World News, Gender & Identity, Gender, Social Justice

We need to start talking about Dina Ali, because nobody else will

They seized Dina’s passport and, in effect, her freedom.

Do you know who Dina Ali is? She is the stranger my heart aches for. She is a sister I never knew, who is suffering and there is nothing I can do to help her.

Dina Ali Lasloom is a 24-year-old Saudi female who fled Saudi Arabia to seek asylum in Australia. Dina was abused by her own family members and in an attempt to find the peace she deserves, Dina booked a flight to Australia with a layover in the Philippines. As she waited anxiously to board her plane, security came and detained her.

They seized Dina’s passport and, in effect, her freedom.

 Twitter

At the airport, Dina met Meghan, who shared her encounter with Dina and the events of Dina’s day on Facebook. Her account was widely shared on Twitter. Here’s what Meghan told us.

They seized Dina’s passport and, in effect, her freedom. Click To Tweet

Security ignored Dina’s cries for help as she explained that her uncles would kill her. While she was being detained, her uncles caught up with her. Dina’s uncles beat her, tied her up, and forcefully dragged her to a plane and back to the life she so desperately wanted to escape.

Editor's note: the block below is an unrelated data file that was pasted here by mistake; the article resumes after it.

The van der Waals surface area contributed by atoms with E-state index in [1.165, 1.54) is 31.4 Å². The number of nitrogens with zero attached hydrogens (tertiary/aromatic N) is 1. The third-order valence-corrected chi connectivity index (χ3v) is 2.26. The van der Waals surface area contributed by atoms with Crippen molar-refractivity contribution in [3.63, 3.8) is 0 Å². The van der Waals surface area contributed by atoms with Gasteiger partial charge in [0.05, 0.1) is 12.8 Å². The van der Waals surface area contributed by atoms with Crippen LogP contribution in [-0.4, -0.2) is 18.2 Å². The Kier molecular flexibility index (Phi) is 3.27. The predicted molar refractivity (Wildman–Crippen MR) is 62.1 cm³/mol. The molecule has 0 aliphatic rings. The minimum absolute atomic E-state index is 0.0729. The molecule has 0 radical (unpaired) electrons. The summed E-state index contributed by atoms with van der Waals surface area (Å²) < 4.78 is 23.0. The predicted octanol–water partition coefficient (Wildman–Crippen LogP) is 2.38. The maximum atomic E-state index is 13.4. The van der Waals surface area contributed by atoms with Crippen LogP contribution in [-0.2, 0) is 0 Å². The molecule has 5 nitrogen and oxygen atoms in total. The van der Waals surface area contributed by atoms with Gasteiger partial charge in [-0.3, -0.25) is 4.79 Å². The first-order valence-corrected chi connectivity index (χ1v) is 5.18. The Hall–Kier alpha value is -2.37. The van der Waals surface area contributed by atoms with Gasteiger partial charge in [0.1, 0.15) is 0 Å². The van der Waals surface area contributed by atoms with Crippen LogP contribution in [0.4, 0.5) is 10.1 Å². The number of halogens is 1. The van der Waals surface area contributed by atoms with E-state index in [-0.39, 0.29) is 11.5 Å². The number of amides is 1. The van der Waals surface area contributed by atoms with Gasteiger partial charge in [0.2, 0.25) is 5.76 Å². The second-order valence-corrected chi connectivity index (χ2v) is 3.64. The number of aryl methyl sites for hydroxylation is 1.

I wonder how those security guards could just stand by and watch a 5’2” woman get beaten by her uncles. I wonder how they sleep at night knowing that their inaction may lead to her death.

Dina arrived in Riyadh, Saudi Arabia on March 12th 2017.

Since her arrival, Dina has not been seen. Her future is precarious and uncertain. We do know passengers on the flight said they heard a woman screaming for help as the plane was about to land. We know that she is in the custody of her family, her abusers. Her family, who believes she has brought shame on their name.

I wonder how they sleep at night knowing that their inaction may lead to her death. Click To Tweet

What was Dina’s crime in the eyes of her family? The strength and courage she had when she asked for basic human rights. She asked to live a life away from her abusers and all the hurt. But because she lived in a country where having a vagina was crime enough, these basic human rights were taken away. Dina is not the first, not last women, in this country to suffer like this.

However, unlike many others, she was one of the few who fought for her freedom.

She lived in a country where having a vagina was crime enough. Click To Tweet

I am sorry, Dina.

I am sorry the media chose to ignore your story. I am sorry that all I have are my words and they aren’t enough to help you. I am sorry for being so helpless and not being able to help alleviate your pain. If I could, I’d take you to a free world; you and everyone else who suffers like you. But, I can’t, because I live in the same country you do.

I face the same crime of being a female.

My heart aches for you, Dina. For the sister, I never met. Dina, you are in my prayers and I hope that you are still alive.